It’s all too easy to think as an SME that either you’re too small to be affected by this sort of issue or, conversely, to think that if the big boys can’t manage their reputations effectively then there’s no hope for an SME. Both views are wrong. Reputational risk is as real a problem for an SME as it is for BP. There are many helpful and simple measures you can put in place to reduce the potential impact a crisis might have on your business.
Reputation, as we’ve seen in BP and Toyota, can be destroyed in a matter of hours, particularly with the global and immediate nature of the media. On a smaller scale though, the same thing can happen to an SME. With instant access to the internet, social networking sites, video streaming and even local media providing regular website updates and instant RSS feeds, there are a lot of ways for a disgruntled customer to voice their unhappiness extremely quickly.
So what can you do to minimise potential reputation damage? The absolute key to this is that forewarned is forearmed – so get prepared. Sit around the table and brainstorm where the potential damage could occur in terms of your business’ reputation and where you are most vulnerable to criticism. If you’re a supplier, are you sure about your supply chain and the ethics of your sourcing? If you’re a retailer, what is your policy on returns? If you’re a hotel, what do you do about customer complaints? God forbid, what if someone drowned in your pool? If you’re an IT provider, what happens if your systems malfunction? If you lose data? If you’re in financial services, what would happen if an employee commits fraud? And so on.
From there, work out what your key messages would be in a real crisis and rehearse them. Speed of response is essential, so if you’ve thought beforehand about what you might say in a crisis, you’ll feel more confident if it actually happens. Also develop a clear cascade system for informing all your staff if a crisis were to arise e.g. an email alert and text to all their mobile phones with the basic information on the situation and the point of contact for enquiries. Only designated spokespeople should speak to the media in a crisis, and staff need to understand who that would be so they can pass on enquiries.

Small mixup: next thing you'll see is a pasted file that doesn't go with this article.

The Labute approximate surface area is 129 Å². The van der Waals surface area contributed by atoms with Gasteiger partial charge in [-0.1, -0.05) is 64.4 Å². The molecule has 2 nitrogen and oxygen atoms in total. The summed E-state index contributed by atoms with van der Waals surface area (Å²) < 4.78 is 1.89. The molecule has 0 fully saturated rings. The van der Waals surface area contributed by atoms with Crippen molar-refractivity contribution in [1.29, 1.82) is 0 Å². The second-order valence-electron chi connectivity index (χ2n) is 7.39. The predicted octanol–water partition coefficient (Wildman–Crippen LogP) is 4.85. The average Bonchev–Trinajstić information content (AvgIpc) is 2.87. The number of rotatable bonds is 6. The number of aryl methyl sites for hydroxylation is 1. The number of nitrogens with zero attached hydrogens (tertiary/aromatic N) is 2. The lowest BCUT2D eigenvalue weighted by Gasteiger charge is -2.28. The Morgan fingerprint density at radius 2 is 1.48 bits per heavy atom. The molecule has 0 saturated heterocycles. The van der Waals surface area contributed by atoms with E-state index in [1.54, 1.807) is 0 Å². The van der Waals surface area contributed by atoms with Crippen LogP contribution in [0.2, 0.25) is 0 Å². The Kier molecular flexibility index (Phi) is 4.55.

This isn’t a particularly time-consuming process and will set you in good stead for a crisis. But you may think, “I’ve got enough to do day-to-day running my business. Why would I waste my valuable management time planning for something that may never happen?”
The answer is that another benefit of this sort of crisis planning is that it can help strengthen your day-to-day business activities. By brainstorming the areas where your business may be vulnerable, you can implement changes right now to strengthen the business thus reducing your exposure to potential crises. So there can be a real, tangible and immediate operational upside from this process as well as the long term crisis management benefits.
Ultimately the most important thing in a crisis situation is incredibly obvious but often overlooked. Sort out the cause of the crisis as quickly and efficiently as possible, and communicate how you are sorting it out. Explain what you’re doing, why you’re doing it and when the root cause will be found. As Richard Torrenzano, a leading US crisis management expert said in a recent FT interview: “All the great communications in the world are not going to sort an operational problem.”
However by planning, preparing and rehearsing right now, you will put yourself in a strong position both to face a crisis if the worst should happen and you may be able to institute some operational benefits right now to minimise that possibility.
Deborah Done, the author of our Big Ideas, is founder and director of Nab Communications, a freelance public relations agency which provides sensible and value for money PR advice to regional and national businesses. www.nabcommunications.co.uk